mobility and tenderness. Palpate the fornix around the cervix. Note that during
pregnancy, the cervix will be softer in consistency (like palpating your lips)
as compared to nonpregnancy (like the end of your nose).
Place your abdominal hand about midway between the umbilicus and symphysis pubis
and press downward toward the pelvic hand. Your pelvic hand should be kept in a
straight line with your forarm, and inward pressure exerted on the perineum by
your flexed fingers. Support and stabilize your arm by resting your elbow either
on your hip or on your knee which is elevated by placing your foot on a stool.
Identify the uterus between your hands and not its size, shape, consistency,
mobility, tenderness and masses. This procedure may cause some discomfort for
the client. Uterine enlargement suggests pregnancy, benign or malignant tumors.
Place your abdominal hand on the right lower quadrant, your pelvic hand in the
right lateral fornix. Maneuver your abdominal hand downward, and using your
pelvic hand for palpation, identify the right ovary and nay masses in the
adnexa. Three to five years after menopause, the ovaries have usually atrophied
and are no longer palpable. If you can feel an ovary in a post-menopausal woman,
suspect an ovarian tumor. Note the size, shape, consistency, mobility and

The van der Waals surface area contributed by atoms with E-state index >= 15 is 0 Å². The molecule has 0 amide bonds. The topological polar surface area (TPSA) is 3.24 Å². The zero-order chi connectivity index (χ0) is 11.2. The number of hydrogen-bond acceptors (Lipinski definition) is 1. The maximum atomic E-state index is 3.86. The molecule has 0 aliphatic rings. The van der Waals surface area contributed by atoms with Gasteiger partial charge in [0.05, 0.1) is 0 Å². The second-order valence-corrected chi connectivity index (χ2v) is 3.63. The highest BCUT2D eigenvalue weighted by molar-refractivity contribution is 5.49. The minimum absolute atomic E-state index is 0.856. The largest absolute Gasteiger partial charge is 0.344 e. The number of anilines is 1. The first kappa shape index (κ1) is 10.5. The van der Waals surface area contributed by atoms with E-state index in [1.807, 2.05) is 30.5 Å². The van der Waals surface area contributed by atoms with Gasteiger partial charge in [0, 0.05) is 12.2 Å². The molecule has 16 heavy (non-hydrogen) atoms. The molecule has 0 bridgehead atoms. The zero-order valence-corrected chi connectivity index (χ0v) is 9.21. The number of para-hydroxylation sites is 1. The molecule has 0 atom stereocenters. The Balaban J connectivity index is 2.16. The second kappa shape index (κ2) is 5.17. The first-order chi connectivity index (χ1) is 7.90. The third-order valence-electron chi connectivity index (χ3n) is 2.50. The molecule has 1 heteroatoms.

tenderness of any palpable organs or masses. The normal ovary is somewhat
tender. Repeat the procedure on the left side.
Vaginal-Rectal Exam: Withdraw your fingers, removing your gloves and throwing
them away. Reglove using fresh, clean gloves. Place lubricant (K-Y Jelly) on
internal exam glove. Then slowly reintroduce your index finger into the vagina,
your middle finger into the rectum. Ask the client to strain down as you do this
so that her anal sphincter will relax. Tell her that this examination may make
her feel as if she has to move her bowels - but, she won't. Repeat the maneuvers
of the bimanual examination, giving special attention to the region behind the
cervix which may be accessible only to the rectal finger. In addition, try to
push the uterus backward with your abdominal hand so that your rectal finger can
explore as much of the posterior uterine surface as possible. Check the rectum
itself and other nearby structures for any abnormalities.
After the examination, wipe off the external genitalia and anus or offer the
client some tissue with which to do it herself.